“It’s very hard to be under that much media scrutiny,” says Sterling. “The amount of pressure is extreme. The only thing that rivals that is the sense of internal pressure that we [the plaintiffs’ counsel] had to do absolutely everything we could for these families.”

Alinor Sterling ’89
“I’m much more motivated by individual people and their stories. I didn’t say, ‘I’m going to do gun activism.’ I wasn’t called in that direction. The development in that direction happened as I began to represent people.”
Photo: John Emerson

Sterling adds that with little hope of meaningful gun legislation, the Sandy Hook outcomes and others that may follow are the best way to effect change.

“It’s incredibly frustrating from many perspectives,” says Sterling. “There’s a logjam in Congress. It doesn’t look like that’s going to get better. Ever. The legislative solution — we just don’t seem to be able to achieve it. I’m a huge believer that the change has to come from a different place.”

And Mentz says he doesn’t think it was by chance that Alinor’s law career led her to the Sandy Hook cases.

“From my point of view, there’s nothing arbitrary and random about it,” says Mentz. “Alinor is the exact person to be in this position and represent these families. We’re definitely at a political impasse with gun legislation and the issue of gun violence throughout the country, and particularly on various state levels. These cases open the discussion, and make people see the harm being done with the proliferation of weapons of war with our youth.”

And Josh Koskoff, Sandy Hook co-counsel, says that with all the intractability in Washington over the gun violence issue, he finds the work that he, Sterling, colleague Chris Mattei, and the other Koskoff legal team members are doing in the Sandy Hook cases “restorative.”

“Both are very timely cases, in terms of the issues that are confronted by all of us, almost every day,” says Koskoff. “The issue of gun violence, the effect of the gun industry in America, is profound, and so too is the effect of disinformation. It’s restorative, in the sense that there is still a mechanism in America to level the playing field between industries like the gun industry and the individuals they harm or destroy through bad business practices.”

Following the jury’s award of nearly $1 billion, Koskoff predicted Judge Bellis would hit Jones with “robust” punitive damages, “because the conduct engaged by Jones was substantially inhumane. 

“It combines a three-horsemen of terrible conduct: purposeful, targeted against individuals doing them harm, and based on greed,” adds Koskoff. “In terms of collectability, I’m very confident that we’re going to collect every dollar from Jones that the families are entitled to. As I’ve said before, we’re going to chase Alex Jones to the ends of the earth if we have to.”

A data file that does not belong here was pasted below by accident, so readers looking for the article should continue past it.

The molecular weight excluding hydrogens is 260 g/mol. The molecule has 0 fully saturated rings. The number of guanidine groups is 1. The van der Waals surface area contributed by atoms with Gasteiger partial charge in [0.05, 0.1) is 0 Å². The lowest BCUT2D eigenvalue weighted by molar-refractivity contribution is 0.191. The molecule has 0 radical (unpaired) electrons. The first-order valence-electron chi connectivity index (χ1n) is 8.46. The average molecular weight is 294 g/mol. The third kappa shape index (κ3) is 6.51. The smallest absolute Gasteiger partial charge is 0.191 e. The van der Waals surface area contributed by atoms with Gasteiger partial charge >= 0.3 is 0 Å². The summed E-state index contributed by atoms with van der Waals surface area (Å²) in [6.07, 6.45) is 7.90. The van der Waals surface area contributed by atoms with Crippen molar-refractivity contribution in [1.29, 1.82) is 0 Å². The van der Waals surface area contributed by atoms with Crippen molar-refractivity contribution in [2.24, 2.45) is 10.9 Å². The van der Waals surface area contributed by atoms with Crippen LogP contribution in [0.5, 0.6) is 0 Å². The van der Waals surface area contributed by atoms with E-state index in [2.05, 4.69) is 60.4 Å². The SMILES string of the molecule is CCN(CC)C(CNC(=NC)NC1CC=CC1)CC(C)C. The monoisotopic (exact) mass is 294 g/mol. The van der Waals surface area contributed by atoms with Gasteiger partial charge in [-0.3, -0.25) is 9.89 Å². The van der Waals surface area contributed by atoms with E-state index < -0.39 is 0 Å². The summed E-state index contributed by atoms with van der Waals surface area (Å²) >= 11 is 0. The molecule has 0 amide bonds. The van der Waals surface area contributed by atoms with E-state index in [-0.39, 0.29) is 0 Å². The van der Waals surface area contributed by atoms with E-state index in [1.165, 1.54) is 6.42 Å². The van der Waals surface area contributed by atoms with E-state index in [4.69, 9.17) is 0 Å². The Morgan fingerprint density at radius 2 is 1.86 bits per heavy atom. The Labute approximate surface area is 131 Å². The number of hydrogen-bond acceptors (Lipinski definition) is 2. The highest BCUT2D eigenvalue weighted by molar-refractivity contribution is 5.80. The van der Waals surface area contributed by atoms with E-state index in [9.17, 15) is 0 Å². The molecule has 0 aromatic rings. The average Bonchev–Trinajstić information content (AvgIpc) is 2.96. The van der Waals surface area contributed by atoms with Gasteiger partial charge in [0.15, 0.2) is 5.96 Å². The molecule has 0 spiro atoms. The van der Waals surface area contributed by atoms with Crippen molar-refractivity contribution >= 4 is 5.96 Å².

Although she didn’t immediately follow in her lawyer father’s footsteps after graduation from Princeton, Sterling says William Sterling followed her law career closely and was often a sage legal voice she would turn to for guidance. When Alinor Sterling was consumed with conflicting thoughts on whether to take on the Soto case early on, her father imparted some powerful advice to his daughter.

“He said to me, ‘If not you, then who?’ That has always stuck with me,” says Sterling. 

With an opportunity to be of service to the Sandy Hook families, Sterling says the “right thing to do” was take the case and never look back. 

“That’s what all my education and training experience is for,” says Sterling. “It’s meaningful personally. In my view, that’s what the Princeton education is for — when presented with that question, I say, ‘Yes,’ because I’ve been given this advantage, and I have to give back.”

Now, she adds, her work in the Sandy Hook cases has already made an impact for the better. 

Change from a different place.

“For the [Soto] gun case settlement, it was a tremendous success for these families, a vindication of their courage in going up against the gun industry,” says Sterling. “The legal theory that we developed is being used all over the country in cases involving mass shootings. There’s a group of gun owners and people who use guns recreationally who completely agree with my clients that the responsible use of guns, the careful marketing of guns, and improvement of gun technology, is an appropriate path for America in the future. 

“There are some real common values here that could be rediscovered. I believe that one of the things that the release of the discovery from the gun case is going to help people understand is where that common path may lead,” Sterling continues. “The tradition of much more safe, conservative marketing is also part of our history, and something that could be recovered. We could reach societal agreement around that.”  

Christian Red is a freelance writer based in northeastern Pennsylvania.